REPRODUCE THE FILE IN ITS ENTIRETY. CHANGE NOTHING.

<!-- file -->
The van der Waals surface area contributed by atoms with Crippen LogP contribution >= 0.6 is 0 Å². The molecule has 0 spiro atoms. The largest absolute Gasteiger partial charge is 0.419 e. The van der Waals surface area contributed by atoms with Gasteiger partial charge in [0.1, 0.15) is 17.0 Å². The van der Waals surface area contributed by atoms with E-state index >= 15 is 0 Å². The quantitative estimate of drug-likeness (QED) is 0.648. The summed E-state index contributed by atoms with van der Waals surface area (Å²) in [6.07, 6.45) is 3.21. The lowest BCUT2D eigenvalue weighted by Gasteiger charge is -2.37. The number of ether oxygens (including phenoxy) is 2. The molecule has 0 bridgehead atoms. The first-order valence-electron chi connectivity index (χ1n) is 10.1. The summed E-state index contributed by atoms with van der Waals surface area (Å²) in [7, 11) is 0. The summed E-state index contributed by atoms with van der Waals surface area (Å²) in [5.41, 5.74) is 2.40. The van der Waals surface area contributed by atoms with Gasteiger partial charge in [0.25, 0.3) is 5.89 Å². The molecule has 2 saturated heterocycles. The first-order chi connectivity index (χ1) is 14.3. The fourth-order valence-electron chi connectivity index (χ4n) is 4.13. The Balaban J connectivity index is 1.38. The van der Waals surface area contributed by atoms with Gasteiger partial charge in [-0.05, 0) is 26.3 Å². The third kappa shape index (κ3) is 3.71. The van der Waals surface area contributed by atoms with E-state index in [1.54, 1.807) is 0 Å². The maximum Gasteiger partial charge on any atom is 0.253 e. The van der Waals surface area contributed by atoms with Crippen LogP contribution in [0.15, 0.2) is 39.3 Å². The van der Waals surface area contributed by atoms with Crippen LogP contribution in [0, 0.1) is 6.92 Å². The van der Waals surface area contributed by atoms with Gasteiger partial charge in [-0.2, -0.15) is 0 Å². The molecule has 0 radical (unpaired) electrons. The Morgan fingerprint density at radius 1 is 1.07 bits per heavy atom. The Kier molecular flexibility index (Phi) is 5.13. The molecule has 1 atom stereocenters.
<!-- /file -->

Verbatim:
The van der Waals surface area contributed by atoms with Crippen LogP contribution >= 0.6 is 0 Å². The molecule has 0 spiro atoms. The largest absolute Gasteiger partial charge is 0.419 e. The van der Waals surface area contributed by atoms with Gasteiger partial charge in [0.1, 0.15) is 17.0 Å². The van der Waals surface area contributed by atoms with E-state index >= 15 is 0 Å². The quantitative estimate of drug-likeness (QED) is 0.648. The summed E-state index contributed by atoms with van der Waals surface area (Å²) in [6.07, 6.45) is 3.21. The lowest BCUT2D eigenvalue weighted by Gasteiger charge is -2.37. The number of ether oxygens (including phenoxy) is 2. The molecule has 0 bridgehead atoms. The first-order valence-electron chi connectivity index (χ1n) is 10.1. The summed E-state index contributed by atoms with van der Waals surface area (Å²) in [7, 11) is 0. The summed E-state index contributed by atoms with van der Waals surface area (Å²) in [5.41, 5.74) is 2.40. The van der Waals surface area contributed by atoms with Gasteiger partial charge in [0.25, 0.3) is 5.89 Å². The molecule has 2 saturated heterocycles. The first-order chi connectivity index (χ1) is 14.3. The fourth-order valence-electron chi connectivity index (χ4n) is 4.13. The Balaban J connectivity index is 1.38. The van der Waals surface area contributed by atoms with Gasteiger partial charge in [-0.05, 0) is 26.3 Å². The third kappa shape index (κ3) is 3.71. The van der Waals surface area contributed by atoms with E-state index in [1.54, 1.807) is 0 Å². The maximum Gasteiger partial charge on any atom is 0.253 e. The van der Waals surface area contributed by atoms with Crippen LogP contribution in [0.15, 0.2) is 39.3 Å². The van der Waals surface area contributed by atoms with Crippen LogP contribution in [0, 0.1) is 6.92 Å². The van der Waals surface area contributed by atoms with Gasteiger partial charge in [-0.2, -0.15) is 0 Å². The molecule has 0 radical (unpaired) electrons. The Morgan fingerprint density at radius 1 is 1.07 bits per heavy atom. The Kier molecular flexibility index (Phi) is 5.13. The molecule has 1 atom stereocenters.